He said the government would give consideration to waiving penalties for businesses that enter into payment plans, within six months of the new payment deadline, for amounts, due in respect of the same tax periods.
Skerrit noted that the government is committed to spending an additional EC$10 million, under the Contingency Emergency Response Component (CERC), of the Emergency Agriculture Livelihoods Project, providing support to crop and livestock farmers.
“To assist with meeting the cost of farm labour and other direct costs, cash grants have been approved, to approximately 2,500 individual crop farmers. The amount of these grants is based on the size of the farmer’s holding. Farmers, with small holdings, will receive grants of EC$700, medium holdings EC$1,400 and large holdings EC$2,800. This intervention is valued at EC$3.5 million.”
Skerrit said he is confident that the interventions will help lower the food import bill, reduce household expenditure, improve dietary quality and increase sustainable employment.
He added that the government is also putting plans and policies in place, to stimulate other sectors of the economy, especially in the construction sector, which will positively impact employment.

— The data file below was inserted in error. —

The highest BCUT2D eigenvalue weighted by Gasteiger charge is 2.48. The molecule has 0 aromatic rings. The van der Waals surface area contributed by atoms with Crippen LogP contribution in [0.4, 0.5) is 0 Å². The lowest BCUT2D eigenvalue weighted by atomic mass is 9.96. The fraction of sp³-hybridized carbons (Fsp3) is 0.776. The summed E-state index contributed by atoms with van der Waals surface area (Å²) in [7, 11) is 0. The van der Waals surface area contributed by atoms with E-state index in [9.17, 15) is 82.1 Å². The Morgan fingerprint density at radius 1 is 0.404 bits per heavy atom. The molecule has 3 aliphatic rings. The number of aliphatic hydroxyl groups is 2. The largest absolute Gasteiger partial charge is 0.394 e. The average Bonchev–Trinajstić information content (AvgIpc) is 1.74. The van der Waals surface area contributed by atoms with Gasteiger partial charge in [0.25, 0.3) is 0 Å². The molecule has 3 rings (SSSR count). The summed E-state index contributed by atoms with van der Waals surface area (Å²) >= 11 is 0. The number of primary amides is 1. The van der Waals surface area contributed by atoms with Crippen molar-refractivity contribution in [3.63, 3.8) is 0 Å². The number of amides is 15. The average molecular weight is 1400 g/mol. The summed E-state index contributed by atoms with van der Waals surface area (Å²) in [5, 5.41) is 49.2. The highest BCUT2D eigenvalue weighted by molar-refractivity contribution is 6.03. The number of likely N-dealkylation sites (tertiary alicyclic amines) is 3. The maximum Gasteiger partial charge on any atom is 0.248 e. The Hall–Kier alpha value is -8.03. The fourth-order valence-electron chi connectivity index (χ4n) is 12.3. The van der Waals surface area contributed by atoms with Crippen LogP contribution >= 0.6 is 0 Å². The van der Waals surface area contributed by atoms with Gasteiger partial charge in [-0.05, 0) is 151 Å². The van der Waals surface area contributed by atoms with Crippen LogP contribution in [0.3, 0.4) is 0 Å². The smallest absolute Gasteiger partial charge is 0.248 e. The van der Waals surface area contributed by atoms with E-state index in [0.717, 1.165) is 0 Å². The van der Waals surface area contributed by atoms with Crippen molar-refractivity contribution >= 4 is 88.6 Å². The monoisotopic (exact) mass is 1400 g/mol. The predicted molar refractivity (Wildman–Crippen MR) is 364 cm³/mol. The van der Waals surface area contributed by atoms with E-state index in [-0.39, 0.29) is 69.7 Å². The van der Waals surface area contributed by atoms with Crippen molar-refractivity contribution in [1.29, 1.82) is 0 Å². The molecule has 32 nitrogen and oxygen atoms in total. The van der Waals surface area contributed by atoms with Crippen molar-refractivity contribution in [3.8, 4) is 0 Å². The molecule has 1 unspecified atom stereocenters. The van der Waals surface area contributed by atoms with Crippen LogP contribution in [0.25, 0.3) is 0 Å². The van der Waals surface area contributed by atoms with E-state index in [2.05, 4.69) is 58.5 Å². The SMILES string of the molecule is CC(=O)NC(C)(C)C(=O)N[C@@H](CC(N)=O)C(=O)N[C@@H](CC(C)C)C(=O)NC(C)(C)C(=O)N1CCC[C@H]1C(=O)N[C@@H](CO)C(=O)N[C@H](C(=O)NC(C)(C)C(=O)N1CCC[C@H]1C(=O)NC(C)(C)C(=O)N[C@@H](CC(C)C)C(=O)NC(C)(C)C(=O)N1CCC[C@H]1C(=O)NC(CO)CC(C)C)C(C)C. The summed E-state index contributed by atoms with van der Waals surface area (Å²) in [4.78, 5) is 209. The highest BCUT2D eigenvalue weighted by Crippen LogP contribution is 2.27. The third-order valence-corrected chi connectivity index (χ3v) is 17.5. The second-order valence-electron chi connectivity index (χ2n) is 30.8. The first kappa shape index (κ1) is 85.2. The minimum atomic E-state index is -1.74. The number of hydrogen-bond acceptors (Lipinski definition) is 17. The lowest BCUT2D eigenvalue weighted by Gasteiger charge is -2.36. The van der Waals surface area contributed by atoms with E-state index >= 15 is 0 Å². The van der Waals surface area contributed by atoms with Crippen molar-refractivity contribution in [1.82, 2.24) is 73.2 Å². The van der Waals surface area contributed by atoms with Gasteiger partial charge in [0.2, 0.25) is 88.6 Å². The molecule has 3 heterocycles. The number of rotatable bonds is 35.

Skerrit said that the government is expecting to sign a number of high-value contracts, over the next few days, while many other projects will begin soon.
“We will also be implementing multiple infrastructure projects, with expenditure of up to EC$100 million.”
Total additional investments in construction are expected to amount to at least EC$296.8 million.
He said that the government will also pay small contractors and merchants, with amounts owed of EC$100,000 and less, in the coming days, utilising the resources approved by the International Monetary Fund (IMF) under the Rapid Credit Facility (RCF).
“The intention is that small contractors will be in a position to resume work on small projects and complete these works in the coming weeks and months. Being mindful of the approaching hurricane season, government will also continue its aggressive housing program and accelerate it, where possible.”